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File / The Outlook The Housing Authority will not evict families in the coming month if they can’t pay rent due to coronavirus-related issues.

The impact of COVID-19 seems to be encroaching into all areas of life, so it’s no wonder issues about housing are following suit.

The Department of Housing and Urban Development suspended all foreclosures and eviction through at least the end of April amid the coronavirus pandemic. While the local impact is still unclear, it will likely have a trickle-down effect in Tallapoosa County.

“HUD does not have jurisdictional authority over local and state evictions, so this will become more of an individual housing authority response,” Alexander City Housing Authority executive director Donna Gabel said. “We certainly understand that some of our tenants may have their incomes reduced during this time period. If companies shut down or people are laid off during this time, we will work with each tenant. We’re not going to evict them.”

For the most part though, housing leases are deliberated between the landlord and the tenant, so the housing authority has no responsibility over that.

“My hope would be landlords would take into consideration extenuating circumstances going on right now,” Gabel said. “Whether they can’t pay rent right this month -— and for a lot of low-income families that is huge — I hope landlords take this to heart. This is not a situation anybody asked for or did anything to bring on.”

Lake Martin Landlord Association president Tony Goss said he doesn’t feel this new mandate will impact him much.

“I don’t think it will affect a lot,” Goss said. “I’ve heard some talk about this, but I really don’t have a lot to say on the topic. The eviction process may be delayed, but that’s not the worst thing that could happen.”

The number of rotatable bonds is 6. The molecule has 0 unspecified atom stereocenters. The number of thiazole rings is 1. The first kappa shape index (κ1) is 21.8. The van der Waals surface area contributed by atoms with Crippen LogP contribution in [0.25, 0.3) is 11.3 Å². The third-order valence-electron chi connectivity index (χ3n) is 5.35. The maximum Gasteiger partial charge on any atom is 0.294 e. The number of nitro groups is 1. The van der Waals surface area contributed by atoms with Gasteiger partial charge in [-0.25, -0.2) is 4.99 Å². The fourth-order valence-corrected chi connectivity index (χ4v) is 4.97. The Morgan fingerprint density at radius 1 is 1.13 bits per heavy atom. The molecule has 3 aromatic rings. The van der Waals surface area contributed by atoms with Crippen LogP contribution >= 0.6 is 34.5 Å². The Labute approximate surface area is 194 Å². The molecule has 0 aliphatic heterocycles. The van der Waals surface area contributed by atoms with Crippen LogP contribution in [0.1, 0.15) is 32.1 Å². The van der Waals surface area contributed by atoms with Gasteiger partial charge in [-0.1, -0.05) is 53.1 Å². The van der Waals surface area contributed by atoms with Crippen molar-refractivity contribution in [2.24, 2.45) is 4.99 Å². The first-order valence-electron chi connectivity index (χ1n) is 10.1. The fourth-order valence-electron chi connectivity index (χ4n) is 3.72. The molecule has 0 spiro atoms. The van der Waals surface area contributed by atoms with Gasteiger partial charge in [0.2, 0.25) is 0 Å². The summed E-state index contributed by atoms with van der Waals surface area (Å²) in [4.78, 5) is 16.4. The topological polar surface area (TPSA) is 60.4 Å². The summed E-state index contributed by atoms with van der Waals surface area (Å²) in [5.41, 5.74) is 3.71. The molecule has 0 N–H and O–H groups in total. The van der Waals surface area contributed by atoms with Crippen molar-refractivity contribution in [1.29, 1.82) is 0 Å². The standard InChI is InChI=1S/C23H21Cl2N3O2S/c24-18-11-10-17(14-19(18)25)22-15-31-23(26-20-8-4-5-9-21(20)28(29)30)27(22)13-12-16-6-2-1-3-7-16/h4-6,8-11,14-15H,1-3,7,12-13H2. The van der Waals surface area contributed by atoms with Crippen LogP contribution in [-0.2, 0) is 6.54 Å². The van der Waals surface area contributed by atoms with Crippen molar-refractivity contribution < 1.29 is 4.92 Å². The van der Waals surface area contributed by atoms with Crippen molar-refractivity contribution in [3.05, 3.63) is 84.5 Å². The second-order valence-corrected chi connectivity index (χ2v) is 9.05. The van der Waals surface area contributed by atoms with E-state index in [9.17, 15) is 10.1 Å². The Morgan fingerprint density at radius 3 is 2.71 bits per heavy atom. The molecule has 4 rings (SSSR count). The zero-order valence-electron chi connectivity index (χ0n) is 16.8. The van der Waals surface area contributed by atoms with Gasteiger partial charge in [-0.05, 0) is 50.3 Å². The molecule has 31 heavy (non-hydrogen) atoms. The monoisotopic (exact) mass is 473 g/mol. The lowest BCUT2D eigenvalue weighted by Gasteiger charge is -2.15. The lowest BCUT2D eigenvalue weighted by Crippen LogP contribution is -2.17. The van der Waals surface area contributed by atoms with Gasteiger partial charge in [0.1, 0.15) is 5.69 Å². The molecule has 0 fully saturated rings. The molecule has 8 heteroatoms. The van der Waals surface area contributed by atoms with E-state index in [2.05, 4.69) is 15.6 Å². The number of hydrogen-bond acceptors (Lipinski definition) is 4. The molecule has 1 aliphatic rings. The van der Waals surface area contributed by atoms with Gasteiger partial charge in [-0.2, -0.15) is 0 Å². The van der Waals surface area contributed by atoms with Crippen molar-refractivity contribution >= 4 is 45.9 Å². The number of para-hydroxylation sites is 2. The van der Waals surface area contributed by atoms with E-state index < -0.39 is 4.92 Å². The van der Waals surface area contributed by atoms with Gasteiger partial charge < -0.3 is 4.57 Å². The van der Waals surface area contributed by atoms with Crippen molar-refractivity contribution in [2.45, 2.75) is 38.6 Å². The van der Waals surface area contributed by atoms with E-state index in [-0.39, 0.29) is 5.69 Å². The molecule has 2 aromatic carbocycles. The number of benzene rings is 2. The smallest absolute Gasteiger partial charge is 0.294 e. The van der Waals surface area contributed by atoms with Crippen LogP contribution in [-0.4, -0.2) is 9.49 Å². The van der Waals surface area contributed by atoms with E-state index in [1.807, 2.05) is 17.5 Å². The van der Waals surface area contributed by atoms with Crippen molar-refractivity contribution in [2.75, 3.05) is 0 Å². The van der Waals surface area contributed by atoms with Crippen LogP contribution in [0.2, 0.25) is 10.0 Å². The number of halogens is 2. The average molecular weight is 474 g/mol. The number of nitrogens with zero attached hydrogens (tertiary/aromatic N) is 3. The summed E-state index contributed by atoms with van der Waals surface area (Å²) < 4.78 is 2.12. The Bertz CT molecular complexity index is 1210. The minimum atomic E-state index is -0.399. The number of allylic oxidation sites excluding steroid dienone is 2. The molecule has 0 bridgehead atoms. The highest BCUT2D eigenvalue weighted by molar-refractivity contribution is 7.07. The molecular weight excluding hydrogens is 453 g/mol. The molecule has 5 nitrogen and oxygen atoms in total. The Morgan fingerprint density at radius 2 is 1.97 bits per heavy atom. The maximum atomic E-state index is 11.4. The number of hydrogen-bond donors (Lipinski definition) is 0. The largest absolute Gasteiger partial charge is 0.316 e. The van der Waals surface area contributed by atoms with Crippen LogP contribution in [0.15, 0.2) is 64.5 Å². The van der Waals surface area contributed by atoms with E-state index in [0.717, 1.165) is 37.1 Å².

On the flip side, if there are health and safety concerns amid tenants, Gabel said the housing authority will continue to take normal actions.

Gabel said Alexander City Housing Authority stays full and maintains a waiting list of more than 100 at any given time, so if someone becomes newly impacted financially, housing wouldn’t be readily available.

“We don’t really anticipate anybody moving during this time period,” Gabel said. 

Any evictions already in cycle could possibly continue, Gabel said, but she made it clear the housing authority is not going to evict someone who can’t pay rent due to circumstances of COVID-19.

It’s not merely rentals that are being impacted but local real estate agents are feeling the pinch as well.

“Agents are small business owners and self-employed,” Lake Martin Area Association of Realtors association executive Tina Parker said. “It will have an impact on them but how serious it will be is still hard to tell.”

The double-edged sword of real estate is fewer people are willing to list their homes right now because they’re concerned with traffic. On the flipside, buyers have a lot of time on their hands and wanting to get out to look at properties but there are none to look at, Parker said.

“We’re already low on inventory as it is and we should be hitting peak season for the lake,” Park said. “We’re going to struggle because we don’t have the inventory available for buyers.”

If effects of the coronavirus slow fairly quickly, things could simply shift back in a month, according to Park.

“They still have the opportunity to make their living for the year,” Park said. “Realtors are pretty resilient. They know there are peaks and valleys in the market, so they’re smart and plan ahead.”

GW Warren with Aronov Realty said he’s still seen plenty of activity but things could change quickly.

“I don’t know what it’ll end up being like in the next two weeks,” Warren said. “Sure, we’ll see some changes. People are losing money; second homes go by the wayside when that happens. We’re going to have to wait and see.”

In terms of precautionary measures, the LMAAR’s agents are following CDC guidelines, allowing only one person in a house showing at a time and stocking hand sanitizer, gloves and masks on site.

“It’s slowed down to such an extent because everyone is taking precautionary measures,” Park said. “Even houses on the market, owners have called and wanted to put showings on hold for a period of time. The realtors in our area will honor any request and be good stewards. We don’t want to aid and abet the spreading of the virus.”

Amy Passaretti is the editor of Lake Martin Living and Elmore County Living.